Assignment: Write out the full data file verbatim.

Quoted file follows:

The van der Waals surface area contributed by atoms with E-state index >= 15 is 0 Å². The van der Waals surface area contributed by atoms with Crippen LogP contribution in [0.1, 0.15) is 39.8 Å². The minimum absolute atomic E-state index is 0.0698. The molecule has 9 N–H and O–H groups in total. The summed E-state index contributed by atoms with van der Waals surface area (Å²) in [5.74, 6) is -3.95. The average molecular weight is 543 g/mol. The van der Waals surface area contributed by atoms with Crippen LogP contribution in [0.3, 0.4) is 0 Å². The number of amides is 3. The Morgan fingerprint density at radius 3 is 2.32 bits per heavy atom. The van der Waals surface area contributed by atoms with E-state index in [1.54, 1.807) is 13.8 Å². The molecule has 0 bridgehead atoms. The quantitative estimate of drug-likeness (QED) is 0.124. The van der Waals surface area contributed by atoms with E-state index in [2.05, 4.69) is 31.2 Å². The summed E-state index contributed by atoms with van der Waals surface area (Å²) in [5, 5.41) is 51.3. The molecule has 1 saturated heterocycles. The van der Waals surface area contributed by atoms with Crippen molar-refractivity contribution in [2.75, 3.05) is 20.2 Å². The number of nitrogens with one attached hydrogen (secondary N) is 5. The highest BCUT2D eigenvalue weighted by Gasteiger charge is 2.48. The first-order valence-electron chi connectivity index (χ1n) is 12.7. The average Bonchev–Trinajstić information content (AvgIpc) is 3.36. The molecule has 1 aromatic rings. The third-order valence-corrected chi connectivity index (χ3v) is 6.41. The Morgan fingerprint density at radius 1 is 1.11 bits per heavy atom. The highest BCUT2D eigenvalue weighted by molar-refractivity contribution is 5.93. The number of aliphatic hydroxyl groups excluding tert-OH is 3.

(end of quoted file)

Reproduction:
The van der Waals surface area contributed by atoms with E-state index >= 15 is 0 Å². The van der Waals surface area contributed by atoms with Crippen LogP contribution in [0.1, 0.15) is 39.8 Å². The minimum absolute atomic E-state index is 0.0698. The molecule has 9 N–H and O–H groups in total. The summed E-state index contributed by atoms with van der Waals surface area (Å²) in [5.74, 6) is -3.95. The average molecular weight is 543 g/mol. The van der Waals surface area contributed by atoms with Crippen LogP contribution in [0.3, 0.4) is 0 Å². The number of amides is 3. The Morgan fingerprint density at radius 3 is 2.32 bits per heavy atom. The van der Waals surface area contributed by atoms with E-state index in [1.54, 1.807) is 13.8 Å². The molecule has 0 bridgehead atoms. The quantitative estimate of drug-likeness (QED) is 0.124. The van der Waals surface area contributed by atoms with E-state index in [2.05, 4.69) is 31.2 Å². The summed E-state index contributed by atoms with van der Waals surface area (Å²) in [5, 5.41) is 51.3. The molecule has 1 saturated heterocycles. The van der Waals surface area contributed by atoms with Crippen molar-refractivity contribution in [2.75, 3.05) is 20.2 Å². The number of nitrogens with one attached hydrogen (secondary N) is 5. The highest BCUT2D eigenvalue weighted by Gasteiger charge is 2.48. The first-order valence-electron chi connectivity index (χ1n) is 12.7. The average Bonchev–Trinajstić information content (AvgIpc) is 3.36. The molecule has 1 aromatic rings. The third-order valence-corrected chi connectivity index (χ3v) is 6.41. The Morgan fingerprint density at radius 1 is 1.11 bits per heavy atom. The highest BCUT2D eigenvalue weighted by molar-refractivity contribution is 5.93. The number of aliphatic hydroxyl groups excluding tert-OH is 3.